Ministerial counterparts, your Excellencies, Heads of agencies, distinguished guests, ladies and gentlemen, welcome to session two of the “No Money for Terror” Conference.
I acknowledge and thank France for its leadership in the ground-breaking No Money for Terror Conference in 2018 – a meeting I had the opportunity to attend in my then capacity as Australia’s Defence Minister in France last year. It was a very important meeting. It led to the Paris agenda, it provided momentum for United Nations Security Council Resolution 2462 in March of this year, which was a very important step in strengthening cooperation to stem terrorist financing.
I’m pleased that we have so many counterparts and colleagues from Australia’s neighbourhood, the Indo-Pacific region, who have joined us here today. I very much value the opportunity in getting to meet with his Excellency Dr Mahfud MD, who is in Australia on his first visit as Indonesia's Coordinating Minister for Politics, Law, and Security. I want to acknowledge the shared commitment that Australia and Indonesia have to combating terrorism, and that is exemplified by the fact that we were reaffirmed as co-Chairs of the Global Counter Terrorism Forum’s Countering Violent Extremism Working Group for a further two-year term.
As I said, New Zealand’s Justice Minister Andrew Little will also be speaking today. And for Australia and New Zealand, that is about family. As Australians, we certainly shared in New Zealand's grief and horror after the terrorist attacks in Christchurch this year. What those attacks showed us is how quickly terrorist and violent content can spread on digital platforms. After that horrific tragedy, Australia signed up to the Christchurch Call to Action, which aims to stop the proliferation of such content online. We also led the Osaka G20 Leaders’ Statement, a global call for online platforms and governments to work collaboratively to better prevent, detect and remove terrorist and violent extremist content.
These were good examples of cooperation to fight terrorism. But I do believe that there is more that we can all do. This important conference is about how we can further improve our international cooperation. A global problem requires a cooperative response. We owe it to our citizens, amongst many countries, to bring together our collective action to keep them safe. Because we know that today, terrorists take more ways to reach out; more ways to recruit; more ways to direct their followers than they have ever had before. And equally, modern global communications and innovations like cryptocurrencies expand the pool of potential resources upon which they are able to draw.
The Australian Parliament changed our laws in December of 2016 to ensure that, for example, the Australian Defence Force could target a wider range of terrorists, including those in supporting roles, such as logistics, planning, financing. We did that in recognition of the fact that a terrorist organisation’s potency comes not just from its leaders and those who plan and direct attacks, but from those who sustain the organisation.
To get this second session under way, I want to talk a little more about what we can do together to stop kidnap for ransom, a particularly insidious source of terrorist financing. For terrorist groups, money is like their oxygen. And kidnap for ransom is one of the ways that terrorist groups stay alive.
It doesn't make any sense for nation states to fund both sides of the battle, when we pay with blood to mount ever more complex or risky counterterrorism operations and then we allow terrorists to nourish their recovery through kidnap for ransom or other forms of terrorist financing.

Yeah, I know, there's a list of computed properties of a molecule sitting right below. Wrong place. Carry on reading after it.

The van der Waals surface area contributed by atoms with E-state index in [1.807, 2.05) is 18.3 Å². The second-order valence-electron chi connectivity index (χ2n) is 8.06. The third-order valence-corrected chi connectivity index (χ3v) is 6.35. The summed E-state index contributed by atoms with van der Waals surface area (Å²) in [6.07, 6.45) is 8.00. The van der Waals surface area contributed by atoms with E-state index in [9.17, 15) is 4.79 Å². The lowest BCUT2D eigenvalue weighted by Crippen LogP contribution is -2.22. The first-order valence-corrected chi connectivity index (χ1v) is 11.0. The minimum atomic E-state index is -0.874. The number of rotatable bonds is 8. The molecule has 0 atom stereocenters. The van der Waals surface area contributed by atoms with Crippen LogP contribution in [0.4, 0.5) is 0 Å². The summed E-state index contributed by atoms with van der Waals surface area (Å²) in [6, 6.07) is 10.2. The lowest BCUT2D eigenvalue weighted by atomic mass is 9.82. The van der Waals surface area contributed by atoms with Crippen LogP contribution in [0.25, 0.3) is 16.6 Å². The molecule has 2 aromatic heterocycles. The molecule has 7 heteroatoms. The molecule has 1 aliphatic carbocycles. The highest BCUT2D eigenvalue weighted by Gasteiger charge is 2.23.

So if we are to succeed in countering terrorist organisations, wherever they are, we need to defeat them with our operations at the same time as we choke off their funding, no matter where those funds come from.
We have to work together to prevent all forms of terrorist financing. And we do have to address what is a very difficult issue of kidnapping for ransom.
I don't believe that any one nation to combat this issue alone. We need to hold firm as a cooperative alliance, as we are doing in this important conference this week, because we know that if terrorists find a source of money, they'll come back for more. It’s how they think. It’s how they act.
We've seen it. We’ve seen it in Iraq. We’ve seen it in Afghanistan. We’ve seen it on the high seas with terrorism and piracy around the Horn of Africa. The scale of the problem is abundantly clear. And this conference will address many forms of terrorist financing.
During my time as a Cabinet Minister, I've seen our government's response to several cases of Australians kidnapped by terrorist groups. I've seen the devastating effect of these terrible crimes, on victims and on their families. I've also seen the enormous amount of work and resources that governments devote to resolving these extraordinarily complex cases – often in association or partnership with likeminded governments, who also have citizens held, or may be able to provide localised knowledge or assistance.
So this is not a theoretical subject for me. I am keen to share some of our perspectives on the payment of ransoms, and in doing so I hope to promote an international discussion about how we, as an international community, can address kidnap for ransom.
It's not always easy to quantify the value of ransom payments to terrorists, but the figures that are available paint a very sobering picture. According to one United Nations report, more than US$120 million in kidnap ransom funds were channelled to terrorist groups between 2004 and 2012 - US$120 million.
It’s a high number, but it became worse after Daesh rose to prominence with that group making up US$45 million from kidnapping in the 12 months between September 2013 and September 2014 alone.